Udev is a device manager for the Linux kernel and can be of great help to trigger activities when devices are added or removed. Once such scenario could be to run a script when the user connects a USB memory stick.
The first thing necessary to write udev rules is to have information about the device to create filters. However, I had a hard time finding information about what filters were available when I wanted to write a set of matching rules that would not cause a number of false triggers. To do this use the following command (replacing the device name to whatever device you want information about):
udevadm info -a -n /dev/sdb1
The following is an example of a command that can be used to run a script whenever a USB device is inserted.
The parameter %k to the script will be converted by udev to the device that caused the event. Note that the line is wrapped here but must be stated as a single line in the system.
After a hiatus of a couple of years I have recently come back to working with Windows servers – besides OS X and various Linux distributions, which have been my usual working tools lately. I realised that my old tools to access Windows servers would no longer do the trick. The Microsoft Remote Desktop Connection Client for Mac was never really very good but I had become used to Cord and it, too, would no longer work.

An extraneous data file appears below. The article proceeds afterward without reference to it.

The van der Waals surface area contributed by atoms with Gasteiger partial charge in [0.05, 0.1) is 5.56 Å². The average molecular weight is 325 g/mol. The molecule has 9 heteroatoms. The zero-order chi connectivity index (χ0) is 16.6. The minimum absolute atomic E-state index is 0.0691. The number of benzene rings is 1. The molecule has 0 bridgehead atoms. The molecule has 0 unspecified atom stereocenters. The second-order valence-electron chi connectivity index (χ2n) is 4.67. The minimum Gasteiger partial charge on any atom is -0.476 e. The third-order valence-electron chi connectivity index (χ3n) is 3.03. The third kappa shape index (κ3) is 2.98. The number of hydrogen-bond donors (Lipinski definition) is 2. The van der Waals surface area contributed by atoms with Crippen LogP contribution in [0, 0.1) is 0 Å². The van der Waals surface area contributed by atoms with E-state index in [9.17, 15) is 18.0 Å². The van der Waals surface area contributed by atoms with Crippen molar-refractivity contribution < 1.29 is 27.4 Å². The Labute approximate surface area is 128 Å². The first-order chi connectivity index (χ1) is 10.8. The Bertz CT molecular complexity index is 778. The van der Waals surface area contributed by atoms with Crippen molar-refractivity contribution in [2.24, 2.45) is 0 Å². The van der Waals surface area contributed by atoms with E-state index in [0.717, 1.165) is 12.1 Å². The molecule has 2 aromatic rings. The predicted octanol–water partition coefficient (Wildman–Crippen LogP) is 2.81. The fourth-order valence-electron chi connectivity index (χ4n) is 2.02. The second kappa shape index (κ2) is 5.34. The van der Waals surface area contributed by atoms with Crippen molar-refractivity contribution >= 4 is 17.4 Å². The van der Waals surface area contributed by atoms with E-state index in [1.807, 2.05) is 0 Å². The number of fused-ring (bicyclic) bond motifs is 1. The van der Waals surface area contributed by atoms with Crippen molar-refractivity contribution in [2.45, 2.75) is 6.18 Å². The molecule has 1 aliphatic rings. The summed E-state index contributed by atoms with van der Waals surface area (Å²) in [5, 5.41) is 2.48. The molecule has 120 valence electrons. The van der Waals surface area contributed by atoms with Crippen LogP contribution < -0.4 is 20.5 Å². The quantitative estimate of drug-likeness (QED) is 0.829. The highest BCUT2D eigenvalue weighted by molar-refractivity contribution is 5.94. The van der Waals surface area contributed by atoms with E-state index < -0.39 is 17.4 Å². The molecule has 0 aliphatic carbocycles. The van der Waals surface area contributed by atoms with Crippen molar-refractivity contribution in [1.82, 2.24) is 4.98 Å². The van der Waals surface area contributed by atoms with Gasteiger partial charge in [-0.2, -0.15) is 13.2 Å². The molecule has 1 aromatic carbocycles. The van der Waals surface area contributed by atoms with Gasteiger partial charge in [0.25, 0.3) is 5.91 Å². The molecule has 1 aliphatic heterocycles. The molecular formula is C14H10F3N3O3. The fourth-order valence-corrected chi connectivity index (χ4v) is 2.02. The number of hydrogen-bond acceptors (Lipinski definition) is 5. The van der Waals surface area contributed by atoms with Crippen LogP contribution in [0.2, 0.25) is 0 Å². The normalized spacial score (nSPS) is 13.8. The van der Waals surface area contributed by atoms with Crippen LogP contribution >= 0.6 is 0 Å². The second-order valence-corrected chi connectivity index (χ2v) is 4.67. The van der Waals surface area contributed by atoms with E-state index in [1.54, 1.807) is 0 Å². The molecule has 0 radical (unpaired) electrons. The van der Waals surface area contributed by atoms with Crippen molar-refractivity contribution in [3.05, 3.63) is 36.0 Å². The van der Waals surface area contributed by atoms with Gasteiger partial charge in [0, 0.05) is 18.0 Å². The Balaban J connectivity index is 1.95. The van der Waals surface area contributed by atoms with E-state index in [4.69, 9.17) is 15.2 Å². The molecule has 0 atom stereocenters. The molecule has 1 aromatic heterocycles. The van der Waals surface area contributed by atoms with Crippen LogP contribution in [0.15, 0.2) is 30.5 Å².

Apparently the problem is due to a difference in protocols between the client and the server and the two couldn’t negotiate properly on what protocol to use. I first tried to modify the server to default to the old RDP protocol and not try TLS. I even kept a virtual Windows client at hand to run whenever I felt a need to connect to a remote Windows server.
It turns out the absolutely best solution in these cases is to use the Microsoft Remote Desktop app, available on the Mac App Store for free. It is truly a great application for this purpose and allows the user to keep a list of servers and connect to them quickly and easily. For the ultimate in user experience, run the Windows terminal full screen and use the three finger swipe to quickly switch between the remote server and the local OS X system. Sweet!